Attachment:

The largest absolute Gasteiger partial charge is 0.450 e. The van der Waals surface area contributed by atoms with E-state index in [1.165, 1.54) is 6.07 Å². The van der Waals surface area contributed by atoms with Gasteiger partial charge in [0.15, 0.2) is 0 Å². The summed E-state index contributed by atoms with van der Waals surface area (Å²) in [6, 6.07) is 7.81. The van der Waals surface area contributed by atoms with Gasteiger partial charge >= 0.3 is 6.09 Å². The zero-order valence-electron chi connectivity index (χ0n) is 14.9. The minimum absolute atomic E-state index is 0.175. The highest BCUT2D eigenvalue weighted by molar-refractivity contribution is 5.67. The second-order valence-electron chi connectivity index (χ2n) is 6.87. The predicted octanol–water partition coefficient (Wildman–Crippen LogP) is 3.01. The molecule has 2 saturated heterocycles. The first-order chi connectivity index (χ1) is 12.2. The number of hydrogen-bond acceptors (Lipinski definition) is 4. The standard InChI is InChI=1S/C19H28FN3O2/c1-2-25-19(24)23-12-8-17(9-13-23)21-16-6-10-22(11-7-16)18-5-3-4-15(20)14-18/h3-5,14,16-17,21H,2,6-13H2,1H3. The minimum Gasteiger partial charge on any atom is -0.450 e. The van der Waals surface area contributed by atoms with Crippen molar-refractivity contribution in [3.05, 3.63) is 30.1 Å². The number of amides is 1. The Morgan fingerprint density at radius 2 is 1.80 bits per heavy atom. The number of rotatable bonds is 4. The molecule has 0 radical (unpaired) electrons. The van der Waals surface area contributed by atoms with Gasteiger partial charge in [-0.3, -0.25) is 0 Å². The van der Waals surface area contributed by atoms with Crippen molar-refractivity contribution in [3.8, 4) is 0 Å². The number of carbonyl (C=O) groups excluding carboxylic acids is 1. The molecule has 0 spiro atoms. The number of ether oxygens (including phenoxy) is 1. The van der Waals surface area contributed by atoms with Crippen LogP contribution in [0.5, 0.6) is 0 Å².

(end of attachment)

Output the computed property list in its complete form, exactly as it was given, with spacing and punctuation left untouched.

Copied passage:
The largest absolute Gasteiger partial charge is 0.450 e. The van der Waals surface area contributed by atoms with E-state index in [1.165, 1.54) is 6.07 Å². The van der Waals surface area contributed by atoms with Gasteiger partial charge in [0.15, 0.2) is 0 Å². The summed E-state index contributed by atoms with van der Waals surface area (Å²) in [6, 6.07) is 7.81. The van der Waals surface area contributed by atoms with Gasteiger partial charge >= 0.3 is 6.09 Å². The zero-order valence-electron chi connectivity index (χ0n) is 14.9. The minimum absolute atomic E-state index is 0.175. The highest BCUT2D eigenvalue weighted by molar-refractivity contribution is 5.67. The second-order valence-electron chi connectivity index (χ2n) is 6.87. The predicted octanol–water partition coefficient (Wildman–Crippen LogP) is 3.01. The molecule has 2 saturated heterocycles. The first-order chi connectivity index (χ1) is 12.2. The number of hydrogen-bond acceptors (Lipinski definition) is 4. The standard InChI is InChI=1S/C19H28FN3O2/c1-2-25-19(24)23-12-8-17(9-13-23)21-16-6-10-22(11-7-16)18-5-3-4-15(20)14-18/h3-5,14,16-17,21H,2,6-13H2,1H3. The minimum Gasteiger partial charge on any atom is -0.450 e. The van der Waals surface area contributed by atoms with Crippen molar-refractivity contribution in [3.05, 3.63) is 30.1 Å². The number of amides is 1. The Morgan fingerprint density at radius 2 is 1.80 bits per heavy atom. The number of rotatable bonds is 4. The molecule has 0 radical (unpaired) electrons. The van der Waals surface area contributed by atoms with Gasteiger partial charge in [-0.3, -0.25) is 0 Å². The van der Waals surface area contributed by atoms with Crippen molar-refractivity contribution in [3.8, 4) is 0 Å². The number of carbonyl (C=O) groups excluding carboxylic acids is 1. The molecule has 0 spiro atoms. The number of ether oxygens (including phenoxy) is 1. The van der Waals surface area contributed by atoms with Crippen LogP contribution in [0.5, 0.6) is 0 Å².